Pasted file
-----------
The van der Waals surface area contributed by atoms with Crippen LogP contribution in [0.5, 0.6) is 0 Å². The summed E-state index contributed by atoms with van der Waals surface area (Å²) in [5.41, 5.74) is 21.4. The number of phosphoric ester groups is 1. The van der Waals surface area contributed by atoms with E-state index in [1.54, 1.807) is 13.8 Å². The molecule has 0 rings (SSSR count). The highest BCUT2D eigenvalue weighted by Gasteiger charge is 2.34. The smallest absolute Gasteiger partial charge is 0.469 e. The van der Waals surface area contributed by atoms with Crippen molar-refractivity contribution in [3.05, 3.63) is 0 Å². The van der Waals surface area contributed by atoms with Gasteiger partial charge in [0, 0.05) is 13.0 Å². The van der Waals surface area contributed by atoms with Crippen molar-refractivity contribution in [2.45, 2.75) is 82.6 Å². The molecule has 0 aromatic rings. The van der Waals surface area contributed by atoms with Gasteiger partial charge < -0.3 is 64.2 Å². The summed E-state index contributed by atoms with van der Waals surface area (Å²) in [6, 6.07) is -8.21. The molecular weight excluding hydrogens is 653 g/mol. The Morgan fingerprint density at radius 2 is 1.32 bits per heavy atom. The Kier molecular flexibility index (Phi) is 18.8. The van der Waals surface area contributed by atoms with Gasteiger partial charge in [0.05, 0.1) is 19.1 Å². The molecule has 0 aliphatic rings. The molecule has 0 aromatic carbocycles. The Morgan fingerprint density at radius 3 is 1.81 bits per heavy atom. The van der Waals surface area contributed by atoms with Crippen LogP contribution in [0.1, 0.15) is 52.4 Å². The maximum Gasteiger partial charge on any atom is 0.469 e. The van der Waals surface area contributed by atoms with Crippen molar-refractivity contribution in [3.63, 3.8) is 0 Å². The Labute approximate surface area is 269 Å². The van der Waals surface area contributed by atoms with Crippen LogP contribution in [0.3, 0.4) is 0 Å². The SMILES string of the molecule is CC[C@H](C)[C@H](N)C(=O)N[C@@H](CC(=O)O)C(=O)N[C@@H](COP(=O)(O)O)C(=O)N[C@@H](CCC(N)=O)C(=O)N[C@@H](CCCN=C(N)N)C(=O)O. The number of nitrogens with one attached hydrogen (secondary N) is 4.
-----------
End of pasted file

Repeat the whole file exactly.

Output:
The van der Waals surface area contributed by atoms with Crippen LogP contribution in [0.5, 0.6) is 0 Å². The summed E-state index contributed by atoms with van der Waals surface area (Å²) in [5.41, 5.74) is 21.4. The number of phosphoric ester groups is 1. The van der Waals surface area contributed by atoms with E-state index in [1.54, 1.807) is 13.8 Å². The molecule has 0 rings (SSSR count). The highest BCUT2D eigenvalue weighted by Gasteiger charge is 2.34. The smallest absolute Gasteiger partial charge is 0.469 e. The van der Waals surface area contributed by atoms with Crippen molar-refractivity contribution in [3.05, 3.63) is 0 Å². The van der Waals surface area contributed by atoms with Gasteiger partial charge in [0, 0.05) is 13.0 Å². The van der Waals surface area contributed by atoms with Crippen molar-refractivity contribution in [2.45, 2.75) is 82.6 Å². The molecule has 0 aromatic rings. The van der Waals surface area contributed by atoms with Gasteiger partial charge < -0.3 is 64.2 Å². The summed E-state index contributed by atoms with van der Waals surface area (Å²) in [6, 6.07) is -8.21. The molecular weight excluding hydrogens is 653 g/mol. The Morgan fingerprint density at radius 2 is 1.32 bits per heavy atom. The Kier molecular flexibility index (Phi) is 18.8. The van der Waals surface area contributed by atoms with Gasteiger partial charge in [0.05, 0.1) is 19.1 Å². The molecule has 0 aliphatic rings. The molecule has 0 aromatic carbocycles. The Morgan fingerprint density at radius 3 is 1.81 bits per heavy atom. The van der Waals surface area contributed by atoms with Crippen LogP contribution in [0.1, 0.15) is 52.4 Å². The maximum Gasteiger partial charge on any atom is 0.469 e. The van der Waals surface area contributed by atoms with Crippen molar-refractivity contribution in [3.63, 3.8) is 0 Å². The Labute approximate surface area is 269 Å². The van der Waals surface area contributed by atoms with Crippen LogP contribution in [0.3, 0.4) is 0 Å². The SMILES string of the molecule is CC[C@H](C)[C@H](N)C(=O)N[C@@H](CC(=O)O)C(=O)N[C@@H](COP(=O)(O)O)C(=O)N[C@@H](CCC(N)=O)C(=O)N[C@@H](CCCN=C(N)N)C(=O)O. The number of nitrogens with one attached hydrogen (secondary N) is 4.